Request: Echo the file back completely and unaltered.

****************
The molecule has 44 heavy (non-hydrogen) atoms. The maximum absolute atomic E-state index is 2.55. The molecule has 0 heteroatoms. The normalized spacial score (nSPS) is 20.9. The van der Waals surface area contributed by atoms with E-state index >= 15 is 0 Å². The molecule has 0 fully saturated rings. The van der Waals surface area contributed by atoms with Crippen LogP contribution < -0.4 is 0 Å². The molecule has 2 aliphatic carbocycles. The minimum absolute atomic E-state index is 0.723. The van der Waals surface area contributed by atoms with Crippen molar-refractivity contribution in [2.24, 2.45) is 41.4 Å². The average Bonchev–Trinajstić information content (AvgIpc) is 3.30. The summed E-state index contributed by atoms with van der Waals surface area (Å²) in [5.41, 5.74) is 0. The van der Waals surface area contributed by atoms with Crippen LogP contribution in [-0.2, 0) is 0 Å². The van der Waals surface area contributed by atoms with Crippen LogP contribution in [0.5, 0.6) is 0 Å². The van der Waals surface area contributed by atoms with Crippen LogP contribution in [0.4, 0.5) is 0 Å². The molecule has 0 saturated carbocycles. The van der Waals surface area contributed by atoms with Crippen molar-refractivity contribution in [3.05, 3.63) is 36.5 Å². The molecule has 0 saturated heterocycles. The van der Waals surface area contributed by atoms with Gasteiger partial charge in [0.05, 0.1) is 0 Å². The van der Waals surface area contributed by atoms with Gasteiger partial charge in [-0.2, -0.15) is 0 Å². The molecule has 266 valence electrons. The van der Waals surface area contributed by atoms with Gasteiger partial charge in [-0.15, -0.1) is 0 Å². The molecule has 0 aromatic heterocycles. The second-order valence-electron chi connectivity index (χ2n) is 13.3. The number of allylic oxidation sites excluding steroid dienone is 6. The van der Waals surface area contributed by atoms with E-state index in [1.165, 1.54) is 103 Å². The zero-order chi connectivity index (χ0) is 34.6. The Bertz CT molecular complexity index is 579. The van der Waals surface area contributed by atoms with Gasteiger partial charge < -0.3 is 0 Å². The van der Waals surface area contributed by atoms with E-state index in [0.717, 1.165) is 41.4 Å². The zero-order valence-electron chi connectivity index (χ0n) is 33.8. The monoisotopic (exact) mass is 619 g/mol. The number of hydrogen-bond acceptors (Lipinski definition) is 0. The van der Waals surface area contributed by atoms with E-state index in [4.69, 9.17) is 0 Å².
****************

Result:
The molecule has 44 heavy (non-hydrogen) atoms. The maximum absolute atomic E-state index is 2.55. The molecule has 0 heteroatoms. The normalized spacial score (nSPS) is 20.9. The van der Waals surface area contributed by atoms with E-state index >= 15 is 0 Å². The molecule has 0 fully saturated rings. The van der Waals surface area contributed by atoms with Crippen LogP contribution < -0.4 is 0 Å². The molecule has 2 aliphatic carbocycles. The minimum absolute atomic E-state index is 0.723. The van der Waals surface area contributed by atoms with Crippen molar-refractivity contribution in [2.24, 2.45) is 41.4 Å². The average Bonchev–Trinajstić information content (AvgIpc) is 3.30. The summed E-state index contributed by atoms with van der Waals surface area (Å²) in [5.41, 5.74) is 0. The van der Waals surface area contributed by atoms with Crippen LogP contribution in [-0.2, 0) is 0 Å². The van der Waals surface area contributed by atoms with Crippen LogP contribution in [0.5, 0.6) is 0 Å². The van der Waals surface area contributed by atoms with Crippen LogP contribution in [0.4, 0.5) is 0 Å². The molecule has 0 saturated carbocycles. The van der Waals surface area contributed by atoms with Crippen molar-refractivity contribution in [3.05, 3.63) is 36.5 Å². The molecule has 0 saturated heterocycles. The van der Waals surface area contributed by atoms with Gasteiger partial charge in [0.05, 0.1) is 0 Å². The van der Waals surface area contributed by atoms with Gasteiger partial charge in [-0.2, -0.15) is 0 Å². The molecule has 266 valence electrons. The van der Waals surface area contributed by atoms with Gasteiger partial charge in [-0.15, -0.1) is 0 Å². The molecule has 0 aromatic heterocycles. The second-order valence-electron chi connectivity index (χ2n) is 13.3. The number of allylic oxidation sites excluding steroid dienone is 6. The van der Waals surface area contributed by atoms with E-state index in [1.165, 1.54) is 103 Å². The zero-order chi connectivity index (χ0) is 34.6. The Bertz CT molecular complexity index is 579. The van der Waals surface area contributed by atoms with Gasteiger partial charge < -0.3 is 0 Å². The van der Waals surface area contributed by atoms with E-state index in [0.717, 1.165) is 41.4 Å². The zero-order valence-electron chi connectivity index (χ0n) is 33.8. The monoisotopic (exact) mass is 619 g/mol. The number of hydrogen-bond acceptors (Lipinski definition) is 0. The van der Waals surface area contributed by atoms with E-state index in [4.69, 9.17) is 0 Å².